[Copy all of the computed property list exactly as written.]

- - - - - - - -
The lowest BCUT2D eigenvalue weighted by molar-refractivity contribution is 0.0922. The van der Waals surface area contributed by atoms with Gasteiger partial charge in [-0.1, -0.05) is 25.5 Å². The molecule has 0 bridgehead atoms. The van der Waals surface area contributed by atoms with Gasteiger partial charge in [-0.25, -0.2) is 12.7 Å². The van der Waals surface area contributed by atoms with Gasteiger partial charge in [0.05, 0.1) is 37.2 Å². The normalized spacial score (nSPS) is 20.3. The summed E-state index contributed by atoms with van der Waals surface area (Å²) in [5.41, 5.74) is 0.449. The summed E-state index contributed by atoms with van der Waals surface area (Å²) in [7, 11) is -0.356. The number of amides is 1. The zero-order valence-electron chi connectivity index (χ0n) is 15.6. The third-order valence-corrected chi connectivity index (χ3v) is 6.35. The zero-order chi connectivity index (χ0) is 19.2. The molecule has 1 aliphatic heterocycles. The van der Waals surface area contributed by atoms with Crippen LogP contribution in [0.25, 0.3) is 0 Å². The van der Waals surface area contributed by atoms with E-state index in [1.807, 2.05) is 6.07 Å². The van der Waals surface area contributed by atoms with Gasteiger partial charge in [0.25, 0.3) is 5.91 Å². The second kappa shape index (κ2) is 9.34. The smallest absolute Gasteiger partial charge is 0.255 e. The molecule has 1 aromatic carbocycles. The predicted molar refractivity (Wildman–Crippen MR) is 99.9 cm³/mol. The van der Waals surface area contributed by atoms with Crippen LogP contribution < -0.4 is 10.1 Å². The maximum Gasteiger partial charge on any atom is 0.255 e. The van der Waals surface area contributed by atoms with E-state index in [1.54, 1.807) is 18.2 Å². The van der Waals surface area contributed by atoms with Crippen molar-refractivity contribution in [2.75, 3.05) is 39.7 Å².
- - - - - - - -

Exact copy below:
The lowest BCUT2D eigenvalue weighted by molar-refractivity contribution is 0.0922. The van der Waals surface area contributed by atoms with Gasteiger partial charge in [-0.1, -0.05) is 25.5 Å². The molecule has 0 bridgehead atoms. The van der Waals surface area contributed by atoms with Gasteiger partial charge in [-0.25, -0.2) is 12.7 Å². The van der Waals surface area contributed by atoms with Gasteiger partial charge in [0.05, 0.1) is 37.2 Å². The normalized spacial score (nSPS) is 20.3. The summed E-state index contributed by atoms with van der Waals surface area (Å²) in [5.41, 5.74) is 0.449. The summed E-state index contributed by atoms with van der Waals surface area (Å²) in [7, 11) is -0.356. The number of amides is 1. The zero-order valence-electron chi connectivity index (χ0n) is 15.6. The third-order valence-corrected chi connectivity index (χ3v) is 6.35. The zero-order chi connectivity index (χ0) is 19.2. The molecule has 1 aliphatic heterocycles. The van der Waals surface area contributed by atoms with Crippen LogP contribution in [0.25, 0.3) is 0 Å². The van der Waals surface area contributed by atoms with E-state index in [1.807, 2.05) is 6.07 Å². The van der Waals surface area contributed by atoms with Gasteiger partial charge in [0.25, 0.3) is 5.91 Å². The second kappa shape index (κ2) is 9.34. The smallest absolute Gasteiger partial charge is 0.255 e. The molecule has 1 aromatic carbocycles. The predicted molar refractivity (Wildman–Crippen MR) is 99.9 cm³/mol. The van der Waals surface area contributed by atoms with Crippen LogP contribution < -0.4 is 10.1 Å². The maximum Gasteiger partial charge on any atom is 0.255 e. The van der Waals surface area contributed by atoms with E-state index in [1.54, 1.807) is 18.2 Å². The van der Waals surface area contributed by atoms with Crippen molar-refractivity contribution in [2.75, 3.05) is 39.7 Å².